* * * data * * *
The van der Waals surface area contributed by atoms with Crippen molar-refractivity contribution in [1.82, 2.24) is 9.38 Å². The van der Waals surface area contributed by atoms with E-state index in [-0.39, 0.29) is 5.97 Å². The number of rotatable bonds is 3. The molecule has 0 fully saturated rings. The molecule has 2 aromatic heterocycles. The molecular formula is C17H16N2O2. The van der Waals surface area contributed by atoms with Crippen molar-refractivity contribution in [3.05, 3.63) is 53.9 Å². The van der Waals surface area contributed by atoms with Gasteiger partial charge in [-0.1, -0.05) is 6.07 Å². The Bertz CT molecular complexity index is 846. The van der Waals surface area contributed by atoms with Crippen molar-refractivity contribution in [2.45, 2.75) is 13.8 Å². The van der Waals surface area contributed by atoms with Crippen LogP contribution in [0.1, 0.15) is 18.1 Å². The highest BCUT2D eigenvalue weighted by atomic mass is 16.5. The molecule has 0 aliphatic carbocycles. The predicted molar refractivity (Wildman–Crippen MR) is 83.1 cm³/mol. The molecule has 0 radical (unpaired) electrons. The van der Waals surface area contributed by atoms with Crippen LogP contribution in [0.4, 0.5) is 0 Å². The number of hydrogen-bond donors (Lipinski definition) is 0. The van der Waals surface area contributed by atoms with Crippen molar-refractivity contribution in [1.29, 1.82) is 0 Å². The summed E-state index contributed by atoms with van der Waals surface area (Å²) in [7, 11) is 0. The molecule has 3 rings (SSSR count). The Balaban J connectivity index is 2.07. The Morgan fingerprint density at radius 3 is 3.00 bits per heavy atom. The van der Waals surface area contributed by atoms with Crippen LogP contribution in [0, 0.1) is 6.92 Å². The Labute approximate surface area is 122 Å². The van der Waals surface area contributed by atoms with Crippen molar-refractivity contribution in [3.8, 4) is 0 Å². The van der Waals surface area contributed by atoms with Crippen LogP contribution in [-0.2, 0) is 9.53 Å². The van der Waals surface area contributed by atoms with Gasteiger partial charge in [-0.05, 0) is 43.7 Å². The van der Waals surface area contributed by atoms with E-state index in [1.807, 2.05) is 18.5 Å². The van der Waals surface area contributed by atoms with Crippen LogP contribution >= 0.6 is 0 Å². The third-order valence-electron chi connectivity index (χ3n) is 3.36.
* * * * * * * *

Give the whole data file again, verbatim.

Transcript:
The van der Waals surface area contributed by atoms with Crippen molar-refractivity contribution in [1.82, 2.24) is 9.38 Å². The van der Waals surface area contributed by atoms with E-state index in [-0.39, 0.29) is 5.97 Å². The number of rotatable bonds is 3. The molecule has 0 fully saturated rings. The molecule has 2 aromatic heterocycles. The molecular formula is C17H16N2O2. The van der Waals surface area contributed by atoms with Crippen molar-refractivity contribution in [3.05, 3.63) is 53.9 Å². The van der Waals surface area contributed by atoms with Gasteiger partial charge in [-0.1, -0.05) is 6.07 Å². The Bertz CT molecular complexity index is 846. The van der Waals surface area contributed by atoms with Crippen molar-refractivity contribution in [2.45, 2.75) is 13.8 Å². The van der Waals surface area contributed by atoms with Crippen LogP contribution in [0.1, 0.15) is 18.1 Å². The highest BCUT2D eigenvalue weighted by atomic mass is 16.5. The molecule has 0 aliphatic carbocycles. The predicted molar refractivity (Wildman–Crippen MR) is 83.1 cm³/mol. The molecule has 0 radical (unpaired) electrons. The van der Waals surface area contributed by atoms with Crippen LogP contribution in [0.4, 0.5) is 0 Å². The number of hydrogen-bond donors (Lipinski definition) is 0. The van der Waals surface area contributed by atoms with Crippen molar-refractivity contribution in [1.29, 1.82) is 0 Å². The summed E-state index contributed by atoms with van der Waals surface area (Å²) in [7, 11) is 0. The molecule has 3 rings (SSSR count). The Balaban J connectivity index is 2.07. The Morgan fingerprint density at radius 3 is 3.00 bits per heavy atom. The van der Waals surface area contributed by atoms with Crippen LogP contribution in [0, 0.1) is 6.92 Å². The Labute approximate surface area is 122 Å². The van der Waals surface area contributed by atoms with Crippen molar-refractivity contribution in [3.8, 4) is 0 Å². The van der Waals surface area contributed by atoms with Crippen LogP contribution in [-0.2, 0) is 9.53 Å². The van der Waals surface area contributed by atoms with Gasteiger partial charge in [-0.05, 0) is 43.7 Å². The van der Waals surface area contributed by atoms with E-state index in [1.807, 2.05) is 18.5 Å². The van der Waals surface area contributed by atoms with Crippen LogP contribution >= 0.6 is 0 Å². The third-order valence-electron chi connectivity index (χ3n) is 3.36.